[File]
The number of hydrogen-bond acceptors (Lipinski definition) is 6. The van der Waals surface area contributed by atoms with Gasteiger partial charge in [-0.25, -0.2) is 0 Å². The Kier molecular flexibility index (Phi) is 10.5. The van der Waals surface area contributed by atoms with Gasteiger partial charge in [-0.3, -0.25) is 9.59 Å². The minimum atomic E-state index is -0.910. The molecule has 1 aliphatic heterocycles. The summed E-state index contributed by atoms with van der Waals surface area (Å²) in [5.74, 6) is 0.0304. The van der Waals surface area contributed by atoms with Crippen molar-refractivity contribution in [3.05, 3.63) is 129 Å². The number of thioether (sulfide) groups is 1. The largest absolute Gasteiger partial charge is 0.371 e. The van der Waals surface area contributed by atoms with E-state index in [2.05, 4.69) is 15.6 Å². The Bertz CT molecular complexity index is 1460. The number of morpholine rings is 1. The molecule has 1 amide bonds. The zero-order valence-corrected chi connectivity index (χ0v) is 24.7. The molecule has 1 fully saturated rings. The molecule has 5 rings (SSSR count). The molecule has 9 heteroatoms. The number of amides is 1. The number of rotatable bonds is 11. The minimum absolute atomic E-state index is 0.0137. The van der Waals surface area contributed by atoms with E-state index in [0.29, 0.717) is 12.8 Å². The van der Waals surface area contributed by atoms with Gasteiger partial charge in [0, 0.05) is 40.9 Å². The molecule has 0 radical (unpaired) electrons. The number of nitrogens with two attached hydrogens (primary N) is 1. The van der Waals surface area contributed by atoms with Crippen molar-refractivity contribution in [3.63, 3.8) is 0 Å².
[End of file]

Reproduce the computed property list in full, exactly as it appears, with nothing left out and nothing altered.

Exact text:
The number of hydrogen-bond acceptors (Lipinski definition) is 6. The van der Waals surface area contributed by atoms with Gasteiger partial charge in [-0.25, -0.2) is 0 Å². The Kier molecular flexibility index (Phi) is 10.5. The van der Waals surface area contributed by atoms with Gasteiger partial charge in [-0.3, -0.25) is 9.59 Å². The minimum atomic E-state index is -0.910. The molecule has 1 aliphatic heterocycles. The summed E-state index contributed by atoms with van der Waals surface area (Å²) in [5.74, 6) is 0.0304. The van der Waals surface area contributed by atoms with Crippen molar-refractivity contribution in [3.05, 3.63) is 129 Å². The number of thioether (sulfide) groups is 1. The largest absolute Gasteiger partial charge is 0.371 e. The van der Waals surface area contributed by atoms with E-state index in [2.05, 4.69) is 15.6 Å². The Bertz CT molecular complexity index is 1460. The number of morpholine rings is 1. The molecule has 1 amide bonds. The zero-order valence-corrected chi connectivity index (χ0v) is 24.7. The molecule has 1 fully saturated rings. The molecule has 5 rings (SSSR count). The molecule has 9 heteroatoms. The number of amides is 1. The number of rotatable bonds is 11. The minimum absolute atomic E-state index is 0.0137. The van der Waals surface area contributed by atoms with E-state index in [0.29, 0.717) is 12.8 Å². The van der Waals surface area contributed by atoms with Gasteiger partial charge in [0, 0.05) is 40.9 Å². The molecule has 0 radical (unpaired) electrons. The number of nitrogens with two attached hydrogens (primary N) is 1. The van der Waals surface area contributed by atoms with Crippen molar-refractivity contribution in [3.63, 3.8) is 0 Å².